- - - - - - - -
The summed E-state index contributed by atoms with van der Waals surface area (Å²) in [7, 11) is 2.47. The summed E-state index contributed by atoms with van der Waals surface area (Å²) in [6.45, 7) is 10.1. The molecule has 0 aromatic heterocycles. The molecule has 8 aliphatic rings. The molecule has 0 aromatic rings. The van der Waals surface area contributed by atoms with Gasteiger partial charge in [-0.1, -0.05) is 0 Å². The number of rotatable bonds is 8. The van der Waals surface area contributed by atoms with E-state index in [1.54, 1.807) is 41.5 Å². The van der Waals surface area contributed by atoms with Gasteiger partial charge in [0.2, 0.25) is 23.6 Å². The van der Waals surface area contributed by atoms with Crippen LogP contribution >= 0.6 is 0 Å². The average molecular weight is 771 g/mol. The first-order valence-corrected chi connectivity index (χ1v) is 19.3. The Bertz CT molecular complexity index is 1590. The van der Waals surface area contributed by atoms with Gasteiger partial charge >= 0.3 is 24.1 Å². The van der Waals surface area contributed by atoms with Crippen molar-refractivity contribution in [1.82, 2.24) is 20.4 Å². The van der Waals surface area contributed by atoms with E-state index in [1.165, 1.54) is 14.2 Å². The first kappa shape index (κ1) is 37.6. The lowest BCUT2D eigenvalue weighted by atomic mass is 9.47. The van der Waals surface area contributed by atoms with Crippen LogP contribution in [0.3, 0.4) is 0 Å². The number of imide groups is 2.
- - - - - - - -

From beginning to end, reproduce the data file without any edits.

The summed E-state index contributed by atoms with van der Waals surface area (Å²) in [7, 11) is 2.47. The summed E-state index contributed by atoms with van der Waals surface area (Å²) in [6.45, 7) is 10.1. The molecule has 0 aromatic heterocycles. The molecule has 8 aliphatic rings. The molecule has 0 aromatic rings. The van der Waals surface area contributed by atoms with Gasteiger partial charge in [-0.1, -0.05) is 0 Å². The number of rotatable bonds is 8. The van der Waals surface area contributed by atoms with E-state index in [1.54, 1.807) is 41.5 Å². The van der Waals surface area contributed by atoms with Gasteiger partial charge in [0.2, 0.25) is 23.6 Å². The van der Waals surface area contributed by atoms with Crippen LogP contribution >= 0.6 is 0 Å². The average molecular weight is 771 g/mol. The first-order valence-corrected chi connectivity index (χ1v) is 19.3. The Bertz CT molecular complexity index is 1590. The van der Waals surface area contributed by atoms with Gasteiger partial charge >= 0.3 is 24.1 Å². The van der Waals surface area contributed by atoms with Crippen molar-refractivity contribution in [1.82, 2.24) is 20.4 Å². The van der Waals surface area contributed by atoms with E-state index in [1.165, 1.54) is 14.2 Å². The first kappa shape index (κ1) is 37.6. The lowest BCUT2D eigenvalue weighted by atomic mass is 9.47. The van der Waals surface area contributed by atoms with Crippen LogP contribution in [0.3, 0.4) is 0 Å². The number of imide groups is 2.